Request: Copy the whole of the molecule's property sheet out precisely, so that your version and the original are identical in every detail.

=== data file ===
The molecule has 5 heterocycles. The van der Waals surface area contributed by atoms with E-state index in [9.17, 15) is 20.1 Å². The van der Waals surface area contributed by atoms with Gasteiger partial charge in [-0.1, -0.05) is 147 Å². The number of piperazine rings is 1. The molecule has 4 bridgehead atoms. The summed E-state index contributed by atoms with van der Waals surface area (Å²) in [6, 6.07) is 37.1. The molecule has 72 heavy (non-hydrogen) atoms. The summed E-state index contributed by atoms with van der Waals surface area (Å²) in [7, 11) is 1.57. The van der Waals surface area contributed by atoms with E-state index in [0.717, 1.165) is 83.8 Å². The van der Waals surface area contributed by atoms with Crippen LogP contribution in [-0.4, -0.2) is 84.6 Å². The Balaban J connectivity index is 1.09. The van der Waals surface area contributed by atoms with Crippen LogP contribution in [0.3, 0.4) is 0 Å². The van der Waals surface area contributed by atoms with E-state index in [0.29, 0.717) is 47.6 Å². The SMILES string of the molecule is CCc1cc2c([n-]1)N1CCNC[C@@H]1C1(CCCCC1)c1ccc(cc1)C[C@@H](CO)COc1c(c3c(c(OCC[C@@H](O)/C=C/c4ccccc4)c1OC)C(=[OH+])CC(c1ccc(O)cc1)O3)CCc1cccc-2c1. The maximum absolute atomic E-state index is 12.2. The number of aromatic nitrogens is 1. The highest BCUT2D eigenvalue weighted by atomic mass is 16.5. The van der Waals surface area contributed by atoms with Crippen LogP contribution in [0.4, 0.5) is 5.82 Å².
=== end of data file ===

The molecule has 5 heterocycles. The van der Waals surface area contributed by atoms with E-state index in [9.17, 15) is 20.1 Å². The van der Waals surface area contributed by atoms with Gasteiger partial charge in [-0.1, -0.05) is 147 Å². The number of piperazine rings is 1. The molecule has 4 bridgehead atoms. The summed E-state index contributed by atoms with van der Waals surface area (Å²) in [6, 6.07) is 37.1. The molecule has 72 heavy (non-hydrogen) atoms. The summed E-state index contributed by atoms with van der Waals surface area (Å²) in [7, 11) is 1.57. The van der Waals surface area contributed by atoms with E-state index in [0.717, 1.165) is 83.8 Å². The van der Waals surface area contributed by atoms with Crippen LogP contribution in [-0.4, -0.2) is 84.6 Å². The Balaban J connectivity index is 1.09. The van der Waals surface area contributed by atoms with Crippen LogP contribution in [0.3, 0.4) is 0 Å². The van der Waals surface area contributed by atoms with E-state index in [0.29, 0.717) is 47.6 Å². The SMILES string of the molecule is CCc1cc2c([n-]1)N1CCNC[C@@H]1C1(CCCCC1)c1ccc(cc1)C[C@@H](CO)COc1c(c3c(c(OCC[C@@H](O)/C=C/c4ccccc4)c1OC)C(=[OH+])CC(c1ccc(O)cc1)O3)CCc1cccc-2c1. The maximum absolute atomic E-state index is 12.2. The number of aromatic nitrogens is 1. The highest BCUT2D eigenvalue weighted by atomic mass is 16.5. The van der Waals surface area contributed by atoms with Crippen LogP contribution in [0.4, 0.5) is 5.82 Å².